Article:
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"The Net-Zero-Energy Renovation"

With a background in green building and community development, James Santana has been a part of the Pringle Creek development team since the property was purchased in 2005, helping plan and design Oregon’s first LEED Platinum home, the Pringle Creek cottage; and Painters Hall, Oregon’s first LEED Platinum net-zero-energy commercial building.

"The Net-Zero-Energy Renovation"

Photography,visko Hatfield ©2010, vhpictures.com

James Santana
Solar Today
>>click here for original article

Under a rooftop covered in solar panels, Pringle Creek neighbors sit on the deck of Painters Hall community center, sipping iced tea, bird watching and looking out over acres of open space. It’s a modern vision of a sustainable future — integration of the built and natural environments, innovative design and technology — as well as a reminder of simpler times, when community and resource conservation were ways of life.


That blend of new and old is found everywhere at Pringle Creek Community, a new 32-acre neighborhood on former state property in Salem, Ore. It’s especially evident in Painters Hall, a 1930s-built industrial building that has been transformed into an ultra-efficient, net-zero-energy, LEED Platinum community center.


The center demonstrates the potential for existing building stock to be renovated in a way that outperforms conventional new construction, saves money, preserves history and inspires beauty and creativity.


Challenges — and Opportunities — Abound


Structurally, Painters Hall had a lot going for it: It was strong and, without interior support columns, had a large uninterrupted floor plan. The trusses were well-built, and the building’s existing orientation, roof pitch and solar exposure made it an excellent candidate for solar energy. With a tilt and orientation factor of 98 percent and only a touch of shade from nearby 200-year-old oak trees, annual solar access was calculated at 93 percent. The building’s 1,900-square-foot (177-square-meter) south-facing roof had the potential to produce three times the energy Painters Hall needed to be net-zero, even in Oregon’s cloudy Willamette Valley.


The project had its challenges, though. In terms of energy efficiency, the building was a worst-case scenario. Its foundation and walls were made of solid concrete without insulation, and the building’s single-pane steel casement windows, many of which would not fully close, had no thermal breaks.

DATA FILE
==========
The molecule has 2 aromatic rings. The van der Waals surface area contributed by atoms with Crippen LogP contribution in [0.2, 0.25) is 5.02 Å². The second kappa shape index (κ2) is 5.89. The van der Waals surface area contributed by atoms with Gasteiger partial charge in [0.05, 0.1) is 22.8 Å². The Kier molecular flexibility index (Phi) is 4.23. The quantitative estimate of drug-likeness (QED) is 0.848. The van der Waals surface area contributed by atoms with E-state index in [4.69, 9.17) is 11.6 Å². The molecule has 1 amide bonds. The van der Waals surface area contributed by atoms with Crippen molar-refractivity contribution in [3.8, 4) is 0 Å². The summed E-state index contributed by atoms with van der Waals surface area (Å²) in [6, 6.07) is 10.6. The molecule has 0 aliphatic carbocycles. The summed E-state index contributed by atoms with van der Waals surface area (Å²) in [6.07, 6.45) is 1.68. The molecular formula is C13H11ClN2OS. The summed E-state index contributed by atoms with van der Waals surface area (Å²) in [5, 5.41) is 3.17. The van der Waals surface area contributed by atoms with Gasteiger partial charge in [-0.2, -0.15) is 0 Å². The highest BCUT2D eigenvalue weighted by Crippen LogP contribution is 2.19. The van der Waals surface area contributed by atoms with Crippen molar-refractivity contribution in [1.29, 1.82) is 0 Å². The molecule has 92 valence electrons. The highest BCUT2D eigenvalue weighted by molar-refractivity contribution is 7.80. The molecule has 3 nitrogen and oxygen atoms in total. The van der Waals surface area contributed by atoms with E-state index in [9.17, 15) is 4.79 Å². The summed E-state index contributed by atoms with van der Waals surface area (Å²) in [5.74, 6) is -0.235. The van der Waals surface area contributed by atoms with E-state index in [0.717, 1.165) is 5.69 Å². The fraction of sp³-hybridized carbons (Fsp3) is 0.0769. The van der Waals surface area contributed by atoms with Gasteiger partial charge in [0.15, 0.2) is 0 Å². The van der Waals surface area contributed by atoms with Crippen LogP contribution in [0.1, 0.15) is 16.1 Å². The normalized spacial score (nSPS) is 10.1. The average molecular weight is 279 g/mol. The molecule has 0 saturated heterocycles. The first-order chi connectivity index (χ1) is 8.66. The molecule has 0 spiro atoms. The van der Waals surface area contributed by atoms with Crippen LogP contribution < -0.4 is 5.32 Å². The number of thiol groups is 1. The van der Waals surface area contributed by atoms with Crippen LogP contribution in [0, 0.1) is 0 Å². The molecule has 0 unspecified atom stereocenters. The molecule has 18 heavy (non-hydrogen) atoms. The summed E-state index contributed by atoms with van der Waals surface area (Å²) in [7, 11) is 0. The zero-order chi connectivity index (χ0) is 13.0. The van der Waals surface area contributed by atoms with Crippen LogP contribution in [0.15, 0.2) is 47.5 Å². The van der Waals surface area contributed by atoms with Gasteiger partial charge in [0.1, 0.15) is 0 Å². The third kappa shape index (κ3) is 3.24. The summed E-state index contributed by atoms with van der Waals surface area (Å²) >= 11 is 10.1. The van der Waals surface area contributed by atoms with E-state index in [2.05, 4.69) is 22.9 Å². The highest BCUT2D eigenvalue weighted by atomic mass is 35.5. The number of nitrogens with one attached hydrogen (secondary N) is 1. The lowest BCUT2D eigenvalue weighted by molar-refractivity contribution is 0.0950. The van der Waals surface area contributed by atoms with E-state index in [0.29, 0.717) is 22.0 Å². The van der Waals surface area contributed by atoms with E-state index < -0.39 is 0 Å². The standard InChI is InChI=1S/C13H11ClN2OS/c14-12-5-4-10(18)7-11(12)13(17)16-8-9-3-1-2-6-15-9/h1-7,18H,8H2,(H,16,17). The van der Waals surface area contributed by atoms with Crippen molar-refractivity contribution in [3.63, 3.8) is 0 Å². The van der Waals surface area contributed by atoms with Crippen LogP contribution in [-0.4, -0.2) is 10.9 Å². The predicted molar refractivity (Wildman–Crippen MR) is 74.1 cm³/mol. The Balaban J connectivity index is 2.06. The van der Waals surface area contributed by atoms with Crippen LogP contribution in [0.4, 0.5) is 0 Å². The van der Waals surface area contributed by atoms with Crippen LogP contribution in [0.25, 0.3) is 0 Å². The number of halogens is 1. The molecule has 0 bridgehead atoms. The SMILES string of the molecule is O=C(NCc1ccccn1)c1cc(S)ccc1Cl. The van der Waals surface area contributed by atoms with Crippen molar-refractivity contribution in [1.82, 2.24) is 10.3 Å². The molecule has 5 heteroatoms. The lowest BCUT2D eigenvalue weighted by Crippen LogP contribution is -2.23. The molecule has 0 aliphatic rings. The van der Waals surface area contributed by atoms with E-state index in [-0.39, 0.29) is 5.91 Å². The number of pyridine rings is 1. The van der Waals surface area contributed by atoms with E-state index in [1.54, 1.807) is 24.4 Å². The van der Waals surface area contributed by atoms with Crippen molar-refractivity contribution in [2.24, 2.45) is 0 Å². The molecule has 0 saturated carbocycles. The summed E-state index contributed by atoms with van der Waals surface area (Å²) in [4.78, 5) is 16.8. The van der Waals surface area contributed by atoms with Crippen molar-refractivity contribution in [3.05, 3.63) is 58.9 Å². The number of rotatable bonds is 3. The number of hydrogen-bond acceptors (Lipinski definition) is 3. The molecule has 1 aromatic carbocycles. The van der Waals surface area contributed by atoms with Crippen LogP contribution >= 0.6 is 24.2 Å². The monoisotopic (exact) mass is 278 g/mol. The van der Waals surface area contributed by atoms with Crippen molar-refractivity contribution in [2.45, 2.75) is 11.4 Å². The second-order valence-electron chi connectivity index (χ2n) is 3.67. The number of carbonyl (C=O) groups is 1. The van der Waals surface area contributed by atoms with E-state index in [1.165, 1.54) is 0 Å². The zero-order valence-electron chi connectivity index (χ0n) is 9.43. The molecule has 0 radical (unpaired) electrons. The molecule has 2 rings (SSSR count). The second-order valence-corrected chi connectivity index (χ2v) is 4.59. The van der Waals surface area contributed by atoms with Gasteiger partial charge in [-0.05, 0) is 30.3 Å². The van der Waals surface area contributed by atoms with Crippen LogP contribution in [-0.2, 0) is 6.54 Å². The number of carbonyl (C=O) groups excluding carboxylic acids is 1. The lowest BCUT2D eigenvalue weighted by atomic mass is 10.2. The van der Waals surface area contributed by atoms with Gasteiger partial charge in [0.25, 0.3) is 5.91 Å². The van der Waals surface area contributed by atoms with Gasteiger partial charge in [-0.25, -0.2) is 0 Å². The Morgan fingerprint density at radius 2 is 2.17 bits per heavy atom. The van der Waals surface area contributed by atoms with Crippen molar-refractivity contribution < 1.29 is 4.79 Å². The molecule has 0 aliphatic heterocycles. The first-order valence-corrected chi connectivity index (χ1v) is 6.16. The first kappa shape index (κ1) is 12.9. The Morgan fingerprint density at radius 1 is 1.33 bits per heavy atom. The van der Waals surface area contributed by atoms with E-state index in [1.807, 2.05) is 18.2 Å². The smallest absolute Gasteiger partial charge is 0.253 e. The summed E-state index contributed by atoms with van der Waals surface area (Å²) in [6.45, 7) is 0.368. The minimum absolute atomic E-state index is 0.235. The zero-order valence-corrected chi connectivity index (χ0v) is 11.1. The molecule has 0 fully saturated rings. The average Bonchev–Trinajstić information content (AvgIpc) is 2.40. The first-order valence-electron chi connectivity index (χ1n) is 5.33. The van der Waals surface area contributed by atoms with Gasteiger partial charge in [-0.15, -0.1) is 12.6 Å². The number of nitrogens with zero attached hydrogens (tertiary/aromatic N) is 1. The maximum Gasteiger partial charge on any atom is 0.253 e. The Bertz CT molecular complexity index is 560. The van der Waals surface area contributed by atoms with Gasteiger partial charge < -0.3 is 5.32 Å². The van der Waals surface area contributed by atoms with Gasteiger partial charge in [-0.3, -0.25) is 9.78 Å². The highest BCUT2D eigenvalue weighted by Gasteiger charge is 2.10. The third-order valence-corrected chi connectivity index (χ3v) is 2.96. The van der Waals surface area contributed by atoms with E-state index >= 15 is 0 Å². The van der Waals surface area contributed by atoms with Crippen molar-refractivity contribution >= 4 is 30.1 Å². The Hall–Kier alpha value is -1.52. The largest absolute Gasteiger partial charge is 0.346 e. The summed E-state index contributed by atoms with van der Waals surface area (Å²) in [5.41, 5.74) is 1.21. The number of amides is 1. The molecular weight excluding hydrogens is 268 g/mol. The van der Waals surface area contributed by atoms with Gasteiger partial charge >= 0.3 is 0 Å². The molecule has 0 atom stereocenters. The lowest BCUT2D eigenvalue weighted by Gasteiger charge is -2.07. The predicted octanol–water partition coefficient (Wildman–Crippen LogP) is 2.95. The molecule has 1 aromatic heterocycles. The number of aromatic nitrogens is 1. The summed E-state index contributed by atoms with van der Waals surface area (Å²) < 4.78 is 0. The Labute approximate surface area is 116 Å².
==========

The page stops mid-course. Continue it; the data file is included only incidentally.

Fortunately, the development team at Pringle Creek has some experience overcoming challenges to achieving sustainability. Designed around nature, people and innovation, Pringle Creek’s highly efficient LEED-certified homes share 12 acres of open space, woods, trails, orchards and gardens, creating a neighborhood that is beautiful and healthy to live in. Numerous initiatives and innovations — from green roofs and district ground-source geothermal to the largest porous green street system in North America — have earned the neighborhood several awards, including recognition as the National Association of Home Builders’ Green Land Development of the Year and a spot on Natural Home Magazine’s list of America’s Top 10 Green-Built Neighborhoods.
Beginning in 2009 and led by architect and master planner James Meyer, principal at Opsis Architecture (opsisarch.com) in Portland, Ore., the team’s first step in renovating Painters Hall was to identify which elements could be saved. The building’s interior was gutted. Materials that could be reused, such as the garage door, dimensional lumber and pieces of concrete, were set aside. Metal casement windows were cut out, and rusted plumbing, old electrical components and asphalt roofing shingles were removed. Ultimately, 90 percent of the demolition waste was diverted from landfills.


After the gutting, the building’s shell was all that remained: trusses, roof sheathing, concrete walls and foundation. Drawing from a stockpile of metal, wood and concrete saved from other buildings deconstructed on site, local green builder Phil Klaus of Spectra Construction began to give new uses to old materials. The front porch decking was built of salvaged old growth timbers. The trellis, door pulls, bike racks and conference table came from old steam pipe and stanchions. The café bar, table tops and furniture were made from hazard trees milled on site. Acoustical ceiling slats and trellis shading were made from tongue and groove fir pulled from the building next door.

Upgrades, Conservation Boost Efficiency


To achieve net-zero-energy, the team focused on deep-energy conservation strategies, recognizing that a kilowatt-hour (kWh) saved is far less expensive than one produced on site. Opsis Architecture’s design called for insulating the entire building envelope, maximizing natural light, installing the most efficient light fixtures and establishing real-time energy monitoring equipment. Spectra Construction furred-out interior walls, added blown-in cellulose insulation, insulated overhead and under floors and sealed air leaks. Spectra installed locally manufactured Jeld-Wen (jeld-wen.com) double-pane operable windows with the same grid-pattern as the originals, but with a U-value 400 percent more efficient.


Operable windows and passive cooling vents save energy by creating opportunities for cross ventilation, natural cooling and fresh airflows. Light-colored floors and walls and white-washed ceiling slats reflect the abundant natural light streaming in through the windows, almost eliminating the need for daytime lighting, even on overcast days.